More information14.4. Expected Value Objectives. Expected Value
. Expected Value Objectives. Understand the meaning of expected value. 2. Calculate the expected value of lotteries and games of chance.. Use expected value to solve applied problems. Life and Health Insurers
More informationJohn Kerrich s cointossing Experiment. Law of Averages  pg. 294 Moore s Text
Law of Averages  pg. 294 Moore s Text When tossing a fair coin the chances of tails and heads are the same: 50% and 50%. So, if the coin is tossed a large number of times, the number of heads and the
More informationLecture 11 Uncertainty
Lecture 11 Uncertainty 1. Contingent Claims and the StatePreference Model 1) Contingent Commodities and Contingent Claims Using the simple twogood model we have developed throughout this course, think
More informationRoulette Best Winning System!!!
Roulette Best Winning System!!! 99.7% winning system  100% risk free Guaranteed The roulette system detailed here is a well known winning system. Many people have made money out of this system, including
More informationWe { can see that if U = 2, 3, 7, 11, or 12 then the round is decided on the first cast, U = V, and W if U = 7, 11 X = L if U = 2, 3, 12.
How to Play Craps: Craps is a dice game that is played at most casinos. We will describe here the most common rules of the game with the intention of understanding the game well enough to analyze the probability
More informationX: 0 1 2 3 4 5 6 7 8 9 Probability: 0.061 0.154 0.228 0.229 0.173 0.094 0.041 0.015 0.004 0.001
Tuesday, January 17: 6.1 Discrete Random Variables Read 341 344 What is a random variable? Give some examples. What is a probability distribution? What is a discrete random variable? Give some examples.
More informationMath 408, Actuarial Statistics I, Spring 2008. Solutions to combinatorial problems
, Spring 2008 Word counting problems 1. Find the number of possible character passwords under the following restrictions: Note there are 26 letters in the alphabet. a All characters must be lower case
More informationMONEY MANAGEMENT. Guy Bower delves into a topic every trader should endeavour to master  money management.
MONEY MANAGEMENT Guy Bower delves into a topic every trader should endeavour to master  money management. Many of us have read Jack Schwager s Market Wizards books at least once. As you may recall it
More informationDiscrete Mathematics and Probability Theory Fall 2009 Satish Rao, David Tse Note 10
CS 70 Discrete Mathematics and Probability Theory Fall 2009 Satish Rao, David Tse Note 10 Introduction to Discrete Probability Probability theory has its origins in gambling analyzing card games, dice,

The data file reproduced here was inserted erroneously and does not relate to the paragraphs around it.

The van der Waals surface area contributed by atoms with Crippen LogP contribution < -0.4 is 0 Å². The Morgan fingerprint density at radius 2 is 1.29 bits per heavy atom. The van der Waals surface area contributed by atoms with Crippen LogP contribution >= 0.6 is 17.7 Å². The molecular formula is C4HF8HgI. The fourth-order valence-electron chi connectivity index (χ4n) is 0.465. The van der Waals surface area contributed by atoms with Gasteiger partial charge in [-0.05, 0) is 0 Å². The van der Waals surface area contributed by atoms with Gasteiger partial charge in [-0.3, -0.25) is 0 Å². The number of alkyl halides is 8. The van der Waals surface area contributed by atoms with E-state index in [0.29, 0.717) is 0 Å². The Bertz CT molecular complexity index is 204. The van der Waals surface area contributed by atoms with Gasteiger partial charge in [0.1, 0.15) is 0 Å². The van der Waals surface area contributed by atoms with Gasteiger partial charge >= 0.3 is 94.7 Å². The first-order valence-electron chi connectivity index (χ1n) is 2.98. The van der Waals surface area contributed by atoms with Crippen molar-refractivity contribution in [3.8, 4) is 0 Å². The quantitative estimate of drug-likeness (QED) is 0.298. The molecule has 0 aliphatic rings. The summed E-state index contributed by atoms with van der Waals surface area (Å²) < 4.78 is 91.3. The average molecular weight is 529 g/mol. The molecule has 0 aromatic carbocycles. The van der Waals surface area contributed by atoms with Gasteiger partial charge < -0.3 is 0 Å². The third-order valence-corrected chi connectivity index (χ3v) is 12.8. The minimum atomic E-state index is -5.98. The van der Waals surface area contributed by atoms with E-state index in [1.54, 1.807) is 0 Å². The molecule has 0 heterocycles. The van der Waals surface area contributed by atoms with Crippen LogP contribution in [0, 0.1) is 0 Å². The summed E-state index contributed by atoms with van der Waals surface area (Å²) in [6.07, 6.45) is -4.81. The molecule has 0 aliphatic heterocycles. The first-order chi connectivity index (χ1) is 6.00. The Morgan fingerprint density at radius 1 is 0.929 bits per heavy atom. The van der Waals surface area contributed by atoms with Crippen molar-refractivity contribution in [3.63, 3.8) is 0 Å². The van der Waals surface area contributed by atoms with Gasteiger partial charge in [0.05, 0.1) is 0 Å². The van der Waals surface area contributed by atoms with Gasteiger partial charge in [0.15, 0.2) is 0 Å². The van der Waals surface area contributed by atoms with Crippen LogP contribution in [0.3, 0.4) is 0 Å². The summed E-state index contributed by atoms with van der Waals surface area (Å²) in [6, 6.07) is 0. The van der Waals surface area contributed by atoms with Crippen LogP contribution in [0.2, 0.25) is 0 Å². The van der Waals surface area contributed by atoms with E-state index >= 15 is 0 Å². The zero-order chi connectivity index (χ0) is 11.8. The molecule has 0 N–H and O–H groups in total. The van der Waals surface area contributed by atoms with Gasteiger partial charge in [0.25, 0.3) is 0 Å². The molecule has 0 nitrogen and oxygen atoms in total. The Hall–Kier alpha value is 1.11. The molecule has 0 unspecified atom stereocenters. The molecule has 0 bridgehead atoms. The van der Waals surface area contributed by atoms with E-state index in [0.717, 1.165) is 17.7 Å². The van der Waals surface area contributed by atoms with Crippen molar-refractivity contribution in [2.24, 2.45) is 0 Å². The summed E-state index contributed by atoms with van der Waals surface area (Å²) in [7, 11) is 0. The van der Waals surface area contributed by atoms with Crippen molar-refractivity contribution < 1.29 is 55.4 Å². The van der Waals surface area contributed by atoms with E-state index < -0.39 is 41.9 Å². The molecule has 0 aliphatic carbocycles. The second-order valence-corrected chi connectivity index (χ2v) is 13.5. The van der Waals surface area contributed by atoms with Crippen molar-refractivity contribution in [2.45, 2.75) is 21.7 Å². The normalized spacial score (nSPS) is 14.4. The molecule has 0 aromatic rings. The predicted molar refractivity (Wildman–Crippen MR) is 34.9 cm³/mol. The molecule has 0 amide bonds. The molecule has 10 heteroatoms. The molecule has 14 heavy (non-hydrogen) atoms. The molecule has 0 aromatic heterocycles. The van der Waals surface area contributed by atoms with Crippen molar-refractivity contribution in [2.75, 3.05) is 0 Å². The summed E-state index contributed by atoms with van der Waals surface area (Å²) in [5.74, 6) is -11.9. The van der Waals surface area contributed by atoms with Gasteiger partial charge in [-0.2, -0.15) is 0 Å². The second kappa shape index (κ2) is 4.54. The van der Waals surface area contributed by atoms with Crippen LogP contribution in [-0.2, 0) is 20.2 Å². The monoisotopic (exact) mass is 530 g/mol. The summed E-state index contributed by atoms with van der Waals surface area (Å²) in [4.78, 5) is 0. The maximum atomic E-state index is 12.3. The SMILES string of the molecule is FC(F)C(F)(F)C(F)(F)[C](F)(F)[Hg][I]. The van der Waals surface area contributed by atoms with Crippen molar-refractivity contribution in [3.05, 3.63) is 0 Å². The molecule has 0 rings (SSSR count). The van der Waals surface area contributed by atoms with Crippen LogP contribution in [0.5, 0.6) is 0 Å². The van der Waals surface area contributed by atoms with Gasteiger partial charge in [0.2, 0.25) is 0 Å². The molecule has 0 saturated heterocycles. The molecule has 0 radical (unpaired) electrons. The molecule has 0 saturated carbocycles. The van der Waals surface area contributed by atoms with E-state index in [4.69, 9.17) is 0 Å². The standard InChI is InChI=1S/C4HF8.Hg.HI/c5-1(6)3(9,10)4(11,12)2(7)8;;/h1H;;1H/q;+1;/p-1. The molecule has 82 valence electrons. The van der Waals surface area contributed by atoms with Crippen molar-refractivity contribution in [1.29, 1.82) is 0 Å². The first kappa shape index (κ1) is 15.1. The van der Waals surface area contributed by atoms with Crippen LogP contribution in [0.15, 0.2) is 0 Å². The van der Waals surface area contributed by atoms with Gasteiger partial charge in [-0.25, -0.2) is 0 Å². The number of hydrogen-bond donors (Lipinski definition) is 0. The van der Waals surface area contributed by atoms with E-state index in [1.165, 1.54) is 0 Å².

More informationSUBCHAPTER 5. ROULETTE AND BIG SIX WHEELS
SUBCHAPTER 5. ROULETTE AND BIG SIX WHEELS 19:475.1 Roulette: placement of wagers; permissible and optional wagers 19:475.2 Roulette: payout odds 19:475.3 Roulette: rotation of wheel and ball 19:475.4
More informationStat 134 Fall 2011: Gambler s ruin
Stat 134 Fall 2011: Gambler s ruin Michael Lugo Setember 12, 2011 In class today I talked about the roblem of gambler s ruin but there wasn t enough time to do it roerly. I fear I may have confused some
More informationHow to Beat Online Roulette!
Martin J. Silverthorne How to Beat Online Roulette! Silverthorne Publications, Inc. How to Beat Online Roulette! COPYRIGHT 2015 Silverthorne Publications Inc. All rights reserved. Except for brief passages
More informationProbability, statistics and football Franka Miriam Bru ckler Paris, 2015.
Probability, statistics and football Franka Miriam Bru ckler Paris, 2015 Please read this before starting! Although each activity can be performed by one person only, it is suggested that you work in groups
More informationFind the indicated probability. 1) If a single fair die is rolled, find the probability of a 4 given that the number rolled is odd.
Math 0 Practice Test 3 Fall 2009 Covers 7.5, 8.8.3 MULTIPLE CHOICE. Choose the one alternative that best completes the statement or answers the question. Find the indicated probability. ) If a single
More informationMrMajik s Money Management Strategy Copyright MrMajik.com 2003 All rights reserved.
You are about to learn the very best method there is to beat an evenmoney bet ever devised. This works on almost any game that pays you an equal amount of your wager every time you win. Casino games are
More informationBasic concepts in probability. Sue Gordon
Mathematics Learning Centre Basic concepts in probability Sue Gordon c 2005 University of Sydney Mathematics Learning Centre, University of Sydney 1 1 Set Notation You may omit this section if you are
More informationcalculating probabilities
4 calculating probabilities Taking Chances What s the probability he s remembered I m allergic to nonprecious metals? Life is full of uncertainty. Sometimes it can be impossible to say what will happen
More informationExample. A casino offers the following bets (the fairest bets in the casino!) 1 You get $0 (i.e., you can walk away)
: Three bets Math 45 Introduction to Probability Lecture 5 Kenneth Harris aharri@umich.edu Department of Mathematics University of Michigan February, 009. A casino offers the following bets (the fairest
More informationSession 8 Probability
Key Terms for This Session Session 8 Probability Previously Introduced frequency New in This Session binomial experiment binomial probability model experimental probability mathematical probability outcome
More informationBasic Probability Theory II
RECAP Basic Probability heory II Dr. om Ilvento FREC 408 We said the approach to establishing probabilities for events is to Define the experiment List the sample points Assign probabilities to the sample
More informationBetting on Excel to enliven the teaching of probability